Premier League managers must earn their salt over festive period

By Jonathan White Source:Global Times Published: 2017/11/28 23:08:40

We're but a third into the Premier League season, and anyone with access to a calculator and understanding of multiplying by three can speculate how many points Manchester City are going to finish the season with and the extrapolation that they will proceed unbeaten. One man disagrees, though, and he happens to be Pep Guardiola.

The City manager is confident in this. "We are going to lose, that is going to happen. Definitely," said Guardiola to Sky Sports following his side's comeback win over Huddersfield Town on Sunday. The reason for the Catalan's certainty? The upcoming schedule for December and January.  "Playing one day a week, maybe … but when you play every three days … it's impossible."

Guardiola pointed out that City travel to Shakhtar Donetsk for their ­final Champions League group game and that comes during a December that sees his side play nine matches. Even with the opportunity to rest players for the game in Kharkiv having already won their group, Guardiola will need to take at least a match-day squad of 18 on a 5,000-kilometer round trip just days before the Manchester derby.

Both Manchester clubs, the current top two in the Premier League, also have a Carabao Cup quarterfinal to play in ­December before January kicks off with the 22nd round of Premier League fixtures of the season, followed by all of the top-flight clubs entering the FA Cup in the first weekend of the New Year.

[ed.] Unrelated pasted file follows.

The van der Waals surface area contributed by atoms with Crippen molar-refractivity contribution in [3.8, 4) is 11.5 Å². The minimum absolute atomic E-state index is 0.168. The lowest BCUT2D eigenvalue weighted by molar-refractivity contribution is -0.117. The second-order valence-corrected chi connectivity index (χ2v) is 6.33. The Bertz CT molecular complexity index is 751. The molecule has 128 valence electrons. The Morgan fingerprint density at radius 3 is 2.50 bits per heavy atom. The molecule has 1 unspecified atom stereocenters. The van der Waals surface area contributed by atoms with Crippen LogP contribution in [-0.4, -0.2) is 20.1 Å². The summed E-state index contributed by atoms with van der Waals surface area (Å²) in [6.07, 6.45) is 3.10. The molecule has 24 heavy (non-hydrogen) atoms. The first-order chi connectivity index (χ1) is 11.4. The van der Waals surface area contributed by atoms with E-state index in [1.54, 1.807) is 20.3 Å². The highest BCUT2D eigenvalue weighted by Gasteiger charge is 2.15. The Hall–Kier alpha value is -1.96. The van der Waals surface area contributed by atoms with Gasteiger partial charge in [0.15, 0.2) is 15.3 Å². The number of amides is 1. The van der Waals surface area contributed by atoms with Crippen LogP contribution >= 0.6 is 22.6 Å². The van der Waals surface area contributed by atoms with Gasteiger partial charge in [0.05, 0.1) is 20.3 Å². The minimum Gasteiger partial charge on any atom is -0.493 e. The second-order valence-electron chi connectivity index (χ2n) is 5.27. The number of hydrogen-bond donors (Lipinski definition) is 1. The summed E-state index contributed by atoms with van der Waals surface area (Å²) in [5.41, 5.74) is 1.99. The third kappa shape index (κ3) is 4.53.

It's no wonder that the fixtures of the festive period in England are almost always described as grueling. For teams in Europe, still in the League Cup and fortunate enough to progress in the FA Cup, that could mean at least 15 games during December and January.

To put that in context, the top teams of the Premier League have a busier ­winter than the Football League sides that play an extra eight league games, and in the top flight there is almost no chance of a game being postponed. Elsewhere, while Premier League players are working like sled dogs, their counterparts on the continent will be putting their feet up. 

It is no wonder that managers bemoan the lack of a winter break in England - and it's not just domestically it has an impact. Chelsea boss Antonio Conte and his predecessor Jose Mourinho rarely see eye to eye but both have suggested that this disparity compared to other leagues is to blame for the recent struggles of English sides to make the latter stages of the Champions League.

The impact even threatens to go beyond the season. English clubs, mostly from the Premier League, provided 119 players at the last World Cup - the largest number over any other nation's domestic leagues by almost 40. That's a trend that is set to continue in Russia next summer, and it assures plenty of players will have an eye on getting a rest over the coming months, one way or another.

What this all means is that the men in charge will have to weather some long, cold nights to come out the other side with their hopes of titles - and records - alive.

As Guardiola himself said on a recent cold November night in Huddersfield, "Winter has come."

The author is a Shanghai-based freelance writer.


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